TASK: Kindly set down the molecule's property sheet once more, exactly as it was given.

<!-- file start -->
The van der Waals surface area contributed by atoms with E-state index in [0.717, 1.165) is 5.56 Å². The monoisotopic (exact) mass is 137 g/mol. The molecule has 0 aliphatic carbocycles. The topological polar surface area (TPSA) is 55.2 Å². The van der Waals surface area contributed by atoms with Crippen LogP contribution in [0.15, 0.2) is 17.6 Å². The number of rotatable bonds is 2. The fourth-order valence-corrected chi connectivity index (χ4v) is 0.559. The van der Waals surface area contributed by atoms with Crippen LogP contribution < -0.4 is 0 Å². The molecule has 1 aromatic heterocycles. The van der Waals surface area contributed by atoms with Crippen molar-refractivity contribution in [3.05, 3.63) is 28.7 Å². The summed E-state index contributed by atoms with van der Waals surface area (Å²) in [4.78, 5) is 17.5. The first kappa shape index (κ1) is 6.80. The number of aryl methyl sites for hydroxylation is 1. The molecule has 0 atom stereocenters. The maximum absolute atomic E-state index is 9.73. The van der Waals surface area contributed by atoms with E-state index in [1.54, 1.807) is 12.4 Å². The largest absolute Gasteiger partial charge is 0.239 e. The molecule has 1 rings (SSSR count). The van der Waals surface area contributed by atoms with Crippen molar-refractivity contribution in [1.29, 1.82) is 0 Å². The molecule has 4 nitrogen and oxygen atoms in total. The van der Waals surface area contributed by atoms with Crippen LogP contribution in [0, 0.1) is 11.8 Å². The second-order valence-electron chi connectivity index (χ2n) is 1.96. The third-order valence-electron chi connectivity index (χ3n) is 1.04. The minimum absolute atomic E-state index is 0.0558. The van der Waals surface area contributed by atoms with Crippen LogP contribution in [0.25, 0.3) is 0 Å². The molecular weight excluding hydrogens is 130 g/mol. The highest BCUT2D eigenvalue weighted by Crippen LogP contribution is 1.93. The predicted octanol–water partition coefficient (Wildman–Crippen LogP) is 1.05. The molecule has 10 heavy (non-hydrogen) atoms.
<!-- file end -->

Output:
The van der Waals surface area contributed by atoms with E-state index in [0.717, 1.165) is 5.56 Å². The monoisotopic (exact) mass is 137 g/mol. The molecule has 0 aliphatic carbocycles. The topological polar surface area (TPSA) is 55.2 Å². The van der Waals surface area contributed by atoms with Crippen LogP contribution in [0.15, 0.2) is 17.6 Å². The number of rotatable bonds is 2. The fourth-order valence-corrected chi connectivity index (χ4v) is 0.559. The van der Waals surface area contributed by atoms with Crippen LogP contribution < -0.4 is 0 Å². The molecule has 1 aromatic heterocycles. The van der Waals surface area contributed by atoms with Crippen molar-refractivity contribution in [3.05, 3.63) is 28.7 Å². The summed E-state index contributed by atoms with van der Waals surface area (Å²) in [4.78, 5) is 17.5. The first kappa shape index (κ1) is 6.80. The number of aryl methyl sites for hydroxylation is 1. The molecule has 0 atom stereocenters. The maximum absolute atomic E-state index is 9.73. The van der Waals surface area contributed by atoms with E-state index in [1.54, 1.807) is 12.4 Å². The largest absolute Gasteiger partial charge is 0.239 e. The molecule has 1 rings (SSSR count). The van der Waals surface area contributed by atoms with Crippen molar-refractivity contribution in [1.29, 1.82) is 0 Å². The molecule has 4 nitrogen and oxygen atoms in total. The van der Waals surface area contributed by atoms with Crippen LogP contribution in [0, 0.1) is 11.8 Å². The second-order valence-electron chi connectivity index (χ2n) is 1.96. The third-order valence-electron chi connectivity index (χ3n) is 1.04. The minimum absolute atomic E-state index is 0.0558. The van der Waals surface area contributed by atoms with Crippen LogP contribution in [0.25, 0.3) is 0 Å². The molecular weight excluding hydrogens is 130 g/mol. The highest BCUT2D eigenvalue weighted by Crippen LogP contribution is 1.93. The predicted octanol–water partition coefficient (Wildman–Crippen LogP) is 1.05. The molecule has 10 heavy (non-hydrogen) atoms.